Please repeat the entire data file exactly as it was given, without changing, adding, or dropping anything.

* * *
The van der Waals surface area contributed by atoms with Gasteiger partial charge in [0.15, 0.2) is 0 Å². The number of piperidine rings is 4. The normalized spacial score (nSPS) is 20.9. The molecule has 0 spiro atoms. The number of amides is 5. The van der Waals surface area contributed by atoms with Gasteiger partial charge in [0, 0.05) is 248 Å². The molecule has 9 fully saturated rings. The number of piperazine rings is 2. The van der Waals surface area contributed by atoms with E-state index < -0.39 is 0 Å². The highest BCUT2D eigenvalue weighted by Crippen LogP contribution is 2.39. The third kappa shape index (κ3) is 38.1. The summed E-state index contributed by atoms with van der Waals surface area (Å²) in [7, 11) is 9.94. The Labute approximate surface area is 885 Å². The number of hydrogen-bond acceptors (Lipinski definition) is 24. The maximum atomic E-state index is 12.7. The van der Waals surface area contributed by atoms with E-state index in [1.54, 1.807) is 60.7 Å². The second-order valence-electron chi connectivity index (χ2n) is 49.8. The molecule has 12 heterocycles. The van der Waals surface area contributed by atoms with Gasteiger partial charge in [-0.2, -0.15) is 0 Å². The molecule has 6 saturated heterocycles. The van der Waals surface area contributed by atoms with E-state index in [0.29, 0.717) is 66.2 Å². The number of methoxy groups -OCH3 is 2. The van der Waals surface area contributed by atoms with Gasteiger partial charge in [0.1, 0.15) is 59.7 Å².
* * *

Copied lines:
The van der Waals surface area contributed by atoms with Gasteiger partial charge in [0.15, 0.2) is 0 Å². The number of piperidine rings is 4. The normalized spacial score (nSPS) is 20.9. The molecule has 0 spiro atoms. The number of amides is 5. The van der Waals surface area contributed by atoms with Gasteiger partial charge in [0, 0.05) is 248 Å². The molecule has 9 fully saturated rings. The number of piperazine rings is 2. The van der Waals surface area contributed by atoms with E-state index < -0.39 is 0 Å². The highest BCUT2D eigenvalue weighted by Crippen LogP contribution is 2.39. The third kappa shape index (κ3) is 38.1. The summed E-state index contributed by atoms with van der Waals surface area (Å²) in [7, 11) is 9.94. The Labute approximate surface area is 885 Å². The number of hydrogen-bond acceptors (Lipinski definition) is 24. The maximum atomic E-state index is 12.7. The van der Waals surface area contributed by atoms with E-state index in [1.54, 1.807) is 60.7 Å². The second-order valence-electron chi connectivity index (χ2n) is 49.8. The molecule has 12 heterocycles. The van der Waals surface area contributed by atoms with Gasteiger partial charge in [-0.2, -0.15) is 0 Å². The molecule has 6 saturated heterocycles. The van der Waals surface area contributed by atoms with E-state index in [0.29, 0.717) is 66.2 Å². The number of methoxy groups -OCH3 is 2. The van der Waals surface area contributed by atoms with Gasteiger partial charge in [0.1, 0.15) is 59.7 Å².